The US Forward Command is a half hour due east of Kuwait City, approximately 75 miles from the Iraqi border. I've flown here from Qatar to learn more about the 11th Signal Brigade, the soldiers tasked with wiring the battlefield. They tote M16s, but their job is to jump out of helicopters and set up packet-based wireless networks. [...]
Their laptops display icons representing a web of nodes and switches. When the icons are green, everything is running fine. But when a link turns red, panic sets in. "A link went red yesterday," says Sergeant Danny Booher, one of the controllers. "One of my guys came under mortar fire near Basra and the satellite got hit." Booher got on the phone with his nearest unit, and, minutes later, there was a humvee racing through the desert, towing a satellite dish on wheels. [...]
"What's funny about using Microsoft Chat," he adds with a sly smile, "is that everybody has to choosean icon to represent themselves. Some of these guys haven't bothered, so the program assigns them one. We'll be in the middle of a battle and a bunch of field artillery colonels will come online in the form of these big-breasted blondes. We've got a few space aliens, too." [..]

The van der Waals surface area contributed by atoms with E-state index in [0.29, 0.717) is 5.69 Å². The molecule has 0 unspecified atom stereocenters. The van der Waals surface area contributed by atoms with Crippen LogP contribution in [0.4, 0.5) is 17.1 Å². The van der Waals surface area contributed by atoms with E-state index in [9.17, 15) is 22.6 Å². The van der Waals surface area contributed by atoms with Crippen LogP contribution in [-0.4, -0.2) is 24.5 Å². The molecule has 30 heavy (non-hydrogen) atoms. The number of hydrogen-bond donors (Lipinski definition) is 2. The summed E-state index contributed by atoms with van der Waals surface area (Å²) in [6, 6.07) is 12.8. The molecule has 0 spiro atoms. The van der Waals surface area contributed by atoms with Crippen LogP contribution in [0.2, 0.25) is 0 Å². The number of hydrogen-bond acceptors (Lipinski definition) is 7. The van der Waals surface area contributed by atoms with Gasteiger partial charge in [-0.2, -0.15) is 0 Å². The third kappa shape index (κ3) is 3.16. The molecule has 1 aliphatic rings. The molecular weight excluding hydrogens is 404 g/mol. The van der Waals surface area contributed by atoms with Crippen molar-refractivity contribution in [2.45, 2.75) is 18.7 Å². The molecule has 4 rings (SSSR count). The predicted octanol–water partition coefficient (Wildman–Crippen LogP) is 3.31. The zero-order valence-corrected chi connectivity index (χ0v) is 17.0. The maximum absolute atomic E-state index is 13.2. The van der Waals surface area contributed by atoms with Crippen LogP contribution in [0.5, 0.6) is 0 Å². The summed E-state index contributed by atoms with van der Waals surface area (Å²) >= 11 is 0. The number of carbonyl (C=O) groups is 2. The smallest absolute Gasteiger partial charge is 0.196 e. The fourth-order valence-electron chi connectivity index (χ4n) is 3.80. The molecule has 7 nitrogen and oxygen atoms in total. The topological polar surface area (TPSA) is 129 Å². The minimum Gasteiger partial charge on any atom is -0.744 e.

His 8-foot bank of Cisco switches and routers is hot to the touch and covered in a thick layer of sediment. "The air-conditioning is breaking down," he tells me. "And the dust is impossible." [...] "When a dust storm comes through here, the tent is totally useless. I wouldn't be able to see you, that's how bad it is." I'm standing two feet from him. "We'll have people vacuuming the switches and servers around the clock, which helps," he says. "But none of it's going to matter if it gets hot."
"You're in the desert," I say. "It's going to get hot."
It's no Spiders, but it's pretty close...
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